David Starkey’s ‘racist comments’ provoke storm of protest

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by a Newsnet reporter

The BBC has been deluged by complaints about comments made by controversial broadcaster and constitutional historian David Starkey.  Speaking during a discussion about the riots in England on BBC2’s Newnight programme last Wednesday, Dr Starkey said that “whites have become black” and added that “a particular sort of violent, destructive, nihilistic, gangster culture has become the fashion”.

Critics have complained that the historian clearly saw rioting and social disturbance as being a problem specific to or caused by the Black community.

Mr Starkey’s comments were condemned by Labour leader Ed Miliband.  Speaking during a visit to his former school in Chalk Farm in London,  Mr Miliband said that these were “racist comments, frankly, and there is no place for them in our society,” adding that it was “absolutely outrageous that someone in the 21st Century could be making that sort of comment.  There should be condemnation from every politician, from every political party of those sorts of comments.”  

Dr Starkey was taking part in a discussion with the author Owen Jones, who wrote the book Chavs: The Demonisation of the Working Classes which explored issues around the class snobbery and prejudice faced by the working classes in the UK.  

Addressing himselfto Mr Jones, Mr Starkey said: “What has happened is that the substantial section of the ‘chavs’ that you wrote about have become black.  The whites have become black. A particular sort of violent, destructive, nihilistic gangster culture has become the fashion.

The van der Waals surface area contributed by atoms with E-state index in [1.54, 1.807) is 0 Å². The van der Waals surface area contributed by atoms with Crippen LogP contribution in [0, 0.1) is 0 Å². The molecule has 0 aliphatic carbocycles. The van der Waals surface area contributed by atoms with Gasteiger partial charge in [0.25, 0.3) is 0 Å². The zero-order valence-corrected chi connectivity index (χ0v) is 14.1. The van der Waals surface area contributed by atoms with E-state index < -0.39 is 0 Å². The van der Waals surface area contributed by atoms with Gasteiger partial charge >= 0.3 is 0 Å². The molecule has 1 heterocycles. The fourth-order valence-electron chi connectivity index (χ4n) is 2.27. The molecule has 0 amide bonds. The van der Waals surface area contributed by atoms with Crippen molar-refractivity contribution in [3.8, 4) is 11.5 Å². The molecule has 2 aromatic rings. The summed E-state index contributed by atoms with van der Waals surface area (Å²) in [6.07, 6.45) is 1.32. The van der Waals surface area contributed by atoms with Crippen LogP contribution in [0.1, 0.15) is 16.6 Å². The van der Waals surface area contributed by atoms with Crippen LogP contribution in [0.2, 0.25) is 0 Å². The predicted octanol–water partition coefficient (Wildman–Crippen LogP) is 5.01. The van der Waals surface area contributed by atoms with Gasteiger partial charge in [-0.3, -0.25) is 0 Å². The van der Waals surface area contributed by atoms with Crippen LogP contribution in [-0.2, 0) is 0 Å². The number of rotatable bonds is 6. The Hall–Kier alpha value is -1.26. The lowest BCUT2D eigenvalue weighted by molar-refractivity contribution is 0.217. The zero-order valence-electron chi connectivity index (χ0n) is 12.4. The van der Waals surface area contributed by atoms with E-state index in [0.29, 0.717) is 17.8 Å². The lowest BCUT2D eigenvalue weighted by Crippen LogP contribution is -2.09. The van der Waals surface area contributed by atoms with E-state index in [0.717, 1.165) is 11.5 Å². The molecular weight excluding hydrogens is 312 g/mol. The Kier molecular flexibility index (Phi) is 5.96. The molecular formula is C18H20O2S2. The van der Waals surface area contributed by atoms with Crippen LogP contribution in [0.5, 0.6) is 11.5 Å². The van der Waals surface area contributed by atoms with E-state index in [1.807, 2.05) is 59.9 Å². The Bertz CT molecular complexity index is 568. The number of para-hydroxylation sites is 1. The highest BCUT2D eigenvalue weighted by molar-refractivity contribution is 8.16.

“Black and white, boy and girl operate in this language together.  This language, which is wholly false, which is this Jamaican patois that has intruded in England.  This is why so many of us have this sense of literally a foreign country.”

Dr Starkey went on to add the Tottenham MP David Lammy, whose parents are from Guyana, sounded white.  “If you turn the screen off, so you were listening to him on radio, you would think he was white.”

Dr Starkey previously attracted widespread oppobrium in Scotland over his ill-informed and insulting remarks about Scottish history and culture.  During an appearance on BBC1’s Question Time in 2009, Dr Starkey referred to Scotland as “a feeble little country” and categorised Robert Burns as a “deeply boring provincial poet”.  He added: “What the Scots and Welsh are, are typical small nations with a romantic 19th Century-style nationalism.”

Dr Starkey refused to apologise for his remarks on that occasion.

The BBC said that Mr Starkey’s recent comments had prompted complaints from 696 viewers.  The complainants felt the remarks were “inappropriate and racially offensive”.